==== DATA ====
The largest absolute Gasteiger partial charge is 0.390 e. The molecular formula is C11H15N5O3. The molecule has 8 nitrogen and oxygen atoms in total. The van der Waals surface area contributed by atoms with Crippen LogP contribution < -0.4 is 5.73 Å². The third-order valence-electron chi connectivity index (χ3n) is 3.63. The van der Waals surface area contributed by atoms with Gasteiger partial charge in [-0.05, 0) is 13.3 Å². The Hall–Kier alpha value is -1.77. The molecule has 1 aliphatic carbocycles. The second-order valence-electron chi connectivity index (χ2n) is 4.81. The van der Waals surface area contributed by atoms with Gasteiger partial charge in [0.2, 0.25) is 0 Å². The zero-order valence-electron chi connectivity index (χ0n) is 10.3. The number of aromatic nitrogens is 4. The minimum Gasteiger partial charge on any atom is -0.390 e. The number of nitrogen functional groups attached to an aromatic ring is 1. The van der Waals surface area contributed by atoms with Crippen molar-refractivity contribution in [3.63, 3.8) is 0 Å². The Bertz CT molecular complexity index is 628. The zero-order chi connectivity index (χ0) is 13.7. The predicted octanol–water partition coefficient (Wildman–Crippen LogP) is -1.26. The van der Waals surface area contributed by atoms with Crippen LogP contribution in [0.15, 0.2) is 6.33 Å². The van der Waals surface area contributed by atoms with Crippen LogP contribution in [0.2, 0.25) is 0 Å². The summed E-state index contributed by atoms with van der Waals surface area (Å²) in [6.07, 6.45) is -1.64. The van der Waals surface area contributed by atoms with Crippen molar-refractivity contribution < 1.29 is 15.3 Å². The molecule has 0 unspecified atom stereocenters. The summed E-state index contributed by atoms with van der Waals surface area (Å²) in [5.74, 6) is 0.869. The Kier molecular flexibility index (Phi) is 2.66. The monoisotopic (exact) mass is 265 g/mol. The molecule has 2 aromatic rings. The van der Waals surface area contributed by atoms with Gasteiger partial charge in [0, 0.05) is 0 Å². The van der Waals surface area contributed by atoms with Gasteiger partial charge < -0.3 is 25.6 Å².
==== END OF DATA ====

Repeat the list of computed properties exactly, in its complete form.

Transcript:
The largest absolute Gasteiger partial charge is 0.390 e. The molecular formula is C11H15N5O3. The molecule has 8 nitrogen and oxygen atoms in total. The van der Waals surface area contributed by atoms with Crippen LogP contribution < -0.4 is 5.73 Å². The third-order valence-electron chi connectivity index (χ3n) is 3.63. The van der Waals surface area contributed by atoms with Gasteiger partial charge in [-0.05, 0) is 13.3 Å². The Hall–Kier alpha value is -1.77. The molecule has 1 aliphatic carbocycles. The second-order valence-electron chi connectivity index (χ2n) is 4.81. The van der Waals surface area contributed by atoms with Gasteiger partial charge in [0.2, 0.25) is 0 Å². The zero-order valence-electron chi connectivity index (χ0n) is 10.3. The number of aromatic nitrogens is 4. The minimum Gasteiger partial charge on any atom is -0.390 e. The number of nitrogen functional groups attached to an aromatic ring is 1. The van der Waals surface area contributed by atoms with Crippen molar-refractivity contribution in [3.63, 3.8) is 0 Å². The Bertz CT molecular complexity index is 628. The zero-order chi connectivity index (χ0) is 13.7. The predicted octanol–water partition coefficient (Wildman–Crippen LogP) is -1.26. The van der Waals surface area contributed by atoms with Crippen LogP contribution in [0.15, 0.2) is 6.33 Å². The van der Waals surface area contributed by atoms with Crippen LogP contribution in [0.2, 0.25) is 0 Å². The summed E-state index contributed by atoms with van der Waals surface area (Å²) in [6.07, 6.45) is -1.64. The van der Waals surface area contributed by atoms with Crippen molar-refractivity contribution < 1.29 is 15.3 Å². The molecule has 0 unspecified atom stereocenters. The summed E-state index contributed by atoms with van der Waals surface area (Å²) in [5.74, 6) is 0.869. The Kier molecular flexibility index (Phi) is 2.66. The monoisotopic (exact) mass is 265 g/mol. The molecule has 2 aromatic rings. The van der Waals surface area contributed by atoms with Gasteiger partial charge in [0, 0.05) is 0 Å². The van der Waals surface area contributed by atoms with Gasteiger partial charge < -0.3 is 25.6 Å².